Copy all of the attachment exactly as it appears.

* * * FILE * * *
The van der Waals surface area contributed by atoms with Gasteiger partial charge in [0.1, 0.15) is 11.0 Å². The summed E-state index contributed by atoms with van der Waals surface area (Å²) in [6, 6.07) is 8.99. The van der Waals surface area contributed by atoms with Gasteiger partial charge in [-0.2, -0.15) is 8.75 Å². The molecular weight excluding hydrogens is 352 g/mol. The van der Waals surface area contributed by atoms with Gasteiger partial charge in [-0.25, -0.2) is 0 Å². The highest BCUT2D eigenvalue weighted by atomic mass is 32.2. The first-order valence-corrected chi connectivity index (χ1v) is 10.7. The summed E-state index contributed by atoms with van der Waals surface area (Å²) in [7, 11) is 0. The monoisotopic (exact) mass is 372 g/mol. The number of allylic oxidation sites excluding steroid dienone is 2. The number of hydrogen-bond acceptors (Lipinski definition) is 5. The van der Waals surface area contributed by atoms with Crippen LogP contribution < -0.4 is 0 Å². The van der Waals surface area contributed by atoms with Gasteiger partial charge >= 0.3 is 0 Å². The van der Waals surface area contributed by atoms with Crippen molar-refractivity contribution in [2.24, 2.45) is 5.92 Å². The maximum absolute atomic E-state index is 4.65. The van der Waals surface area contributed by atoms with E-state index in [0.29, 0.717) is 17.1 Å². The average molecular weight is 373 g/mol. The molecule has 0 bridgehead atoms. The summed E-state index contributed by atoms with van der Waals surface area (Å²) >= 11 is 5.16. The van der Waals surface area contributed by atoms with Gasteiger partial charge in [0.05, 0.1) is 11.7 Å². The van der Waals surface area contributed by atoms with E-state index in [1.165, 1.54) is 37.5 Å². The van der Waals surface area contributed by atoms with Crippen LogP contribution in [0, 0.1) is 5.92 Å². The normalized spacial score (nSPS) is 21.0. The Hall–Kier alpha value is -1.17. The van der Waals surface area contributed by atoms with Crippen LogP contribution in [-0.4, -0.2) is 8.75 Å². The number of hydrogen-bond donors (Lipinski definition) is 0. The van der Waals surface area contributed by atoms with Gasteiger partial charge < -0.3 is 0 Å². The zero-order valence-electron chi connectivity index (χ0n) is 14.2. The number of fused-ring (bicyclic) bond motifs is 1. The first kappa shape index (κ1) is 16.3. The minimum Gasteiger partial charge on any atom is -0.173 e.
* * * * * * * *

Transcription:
The van der Waals surface area contributed by atoms with Gasteiger partial charge in [0.1, 0.15) is 11.0 Å². The summed E-state index contributed by atoms with van der Waals surface area (Å²) in [6, 6.07) is 8.99. The van der Waals surface area contributed by atoms with Gasteiger partial charge in [-0.2, -0.15) is 8.75 Å². The molecular weight excluding hydrogens is 352 g/mol. The van der Waals surface area contributed by atoms with Gasteiger partial charge in [-0.25, -0.2) is 0 Å². The highest BCUT2D eigenvalue weighted by atomic mass is 32.2. The first-order valence-corrected chi connectivity index (χ1v) is 10.7. The summed E-state index contributed by atoms with van der Waals surface area (Å²) in [7, 11) is 0. The monoisotopic (exact) mass is 372 g/mol. The number of allylic oxidation sites excluding steroid dienone is 2. The number of hydrogen-bond acceptors (Lipinski definition) is 5. The van der Waals surface area contributed by atoms with Crippen LogP contribution < -0.4 is 0 Å². The van der Waals surface area contributed by atoms with Gasteiger partial charge >= 0.3 is 0 Å². The van der Waals surface area contributed by atoms with Crippen molar-refractivity contribution in [2.24, 2.45) is 5.92 Å². The maximum absolute atomic E-state index is 4.65. The van der Waals surface area contributed by atoms with E-state index in [0.29, 0.717) is 17.1 Å². The average molecular weight is 373 g/mol. The molecule has 0 bridgehead atoms. The summed E-state index contributed by atoms with van der Waals surface area (Å²) >= 11 is 5.16. The van der Waals surface area contributed by atoms with Gasteiger partial charge in [0.05, 0.1) is 11.7 Å². The van der Waals surface area contributed by atoms with E-state index in [1.165, 1.54) is 37.5 Å². The van der Waals surface area contributed by atoms with Crippen LogP contribution in [0, 0.1) is 5.92 Å². The normalized spacial score (nSPS) is 21.0. The Hall–Kier alpha value is -1.17. The van der Waals surface area contributed by atoms with Crippen LogP contribution in [-0.4, -0.2) is 8.75 Å². The number of hydrogen-bond donors (Lipinski definition) is 0. The van der Waals surface area contributed by atoms with Gasteiger partial charge < -0.3 is 0 Å². The zero-order valence-electron chi connectivity index (χ0n) is 14.2. The number of fused-ring (bicyclic) bond motifs is 1. The first kappa shape index (κ1) is 16.3. The minimum Gasteiger partial charge on any atom is -0.173 e.